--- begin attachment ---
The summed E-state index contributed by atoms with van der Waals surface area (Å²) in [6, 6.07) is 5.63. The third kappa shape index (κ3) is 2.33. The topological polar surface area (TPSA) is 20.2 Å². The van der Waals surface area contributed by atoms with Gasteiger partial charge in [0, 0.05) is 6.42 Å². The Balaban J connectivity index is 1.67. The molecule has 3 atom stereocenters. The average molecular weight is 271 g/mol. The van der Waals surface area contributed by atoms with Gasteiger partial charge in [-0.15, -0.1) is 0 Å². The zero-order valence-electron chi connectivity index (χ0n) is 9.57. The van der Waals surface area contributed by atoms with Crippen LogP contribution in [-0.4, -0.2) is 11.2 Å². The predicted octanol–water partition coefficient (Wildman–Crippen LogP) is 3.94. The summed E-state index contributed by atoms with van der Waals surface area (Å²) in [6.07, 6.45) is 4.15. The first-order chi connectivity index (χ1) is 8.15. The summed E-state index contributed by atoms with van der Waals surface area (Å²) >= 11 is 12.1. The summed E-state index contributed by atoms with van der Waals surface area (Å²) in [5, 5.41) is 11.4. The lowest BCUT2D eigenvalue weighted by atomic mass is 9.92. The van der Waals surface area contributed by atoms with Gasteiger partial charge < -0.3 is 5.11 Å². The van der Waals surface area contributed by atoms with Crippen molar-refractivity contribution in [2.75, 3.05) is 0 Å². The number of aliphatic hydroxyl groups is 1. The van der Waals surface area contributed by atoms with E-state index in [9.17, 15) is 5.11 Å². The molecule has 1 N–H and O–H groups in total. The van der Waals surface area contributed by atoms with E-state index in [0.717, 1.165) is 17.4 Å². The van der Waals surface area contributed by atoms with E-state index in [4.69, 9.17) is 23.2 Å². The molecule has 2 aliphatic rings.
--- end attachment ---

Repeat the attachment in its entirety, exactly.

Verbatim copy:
The summed E-state index contributed by atoms with van der Waals surface area (Å²) in [6, 6.07) is 5.63. The third kappa shape index (κ3) is 2.33. The topological polar surface area (TPSA) is 20.2 Å². The van der Waals surface area contributed by atoms with Gasteiger partial charge in [0, 0.05) is 6.42 Å². The Balaban J connectivity index is 1.67. The molecule has 3 atom stereocenters. The average molecular weight is 271 g/mol. The van der Waals surface area contributed by atoms with Gasteiger partial charge in [-0.15, -0.1) is 0 Å². The zero-order valence-electron chi connectivity index (χ0n) is 9.57. The van der Waals surface area contributed by atoms with Crippen LogP contribution in [-0.4, -0.2) is 11.2 Å². The predicted octanol–water partition coefficient (Wildman–Crippen LogP) is 3.94. The summed E-state index contributed by atoms with van der Waals surface area (Å²) in [6.07, 6.45) is 4.15. The first-order chi connectivity index (χ1) is 8.15. The summed E-state index contributed by atoms with van der Waals surface area (Å²) >= 11 is 12.1. The summed E-state index contributed by atoms with van der Waals surface area (Å²) in [5, 5.41) is 11.4. The lowest BCUT2D eigenvalue weighted by atomic mass is 9.92. The van der Waals surface area contributed by atoms with Gasteiger partial charge < -0.3 is 5.11 Å². The van der Waals surface area contributed by atoms with Crippen molar-refractivity contribution in [2.75, 3.05) is 0 Å². The number of aliphatic hydroxyl groups is 1. The van der Waals surface area contributed by atoms with E-state index in [9.17, 15) is 5.11 Å². The molecule has 1 N–H and O–H groups in total. The van der Waals surface area contributed by atoms with E-state index in [0.717, 1.165) is 17.4 Å². The van der Waals surface area contributed by atoms with E-state index in [4.69, 9.17) is 23.2 Å². The molecule has 2 aliphatic rings.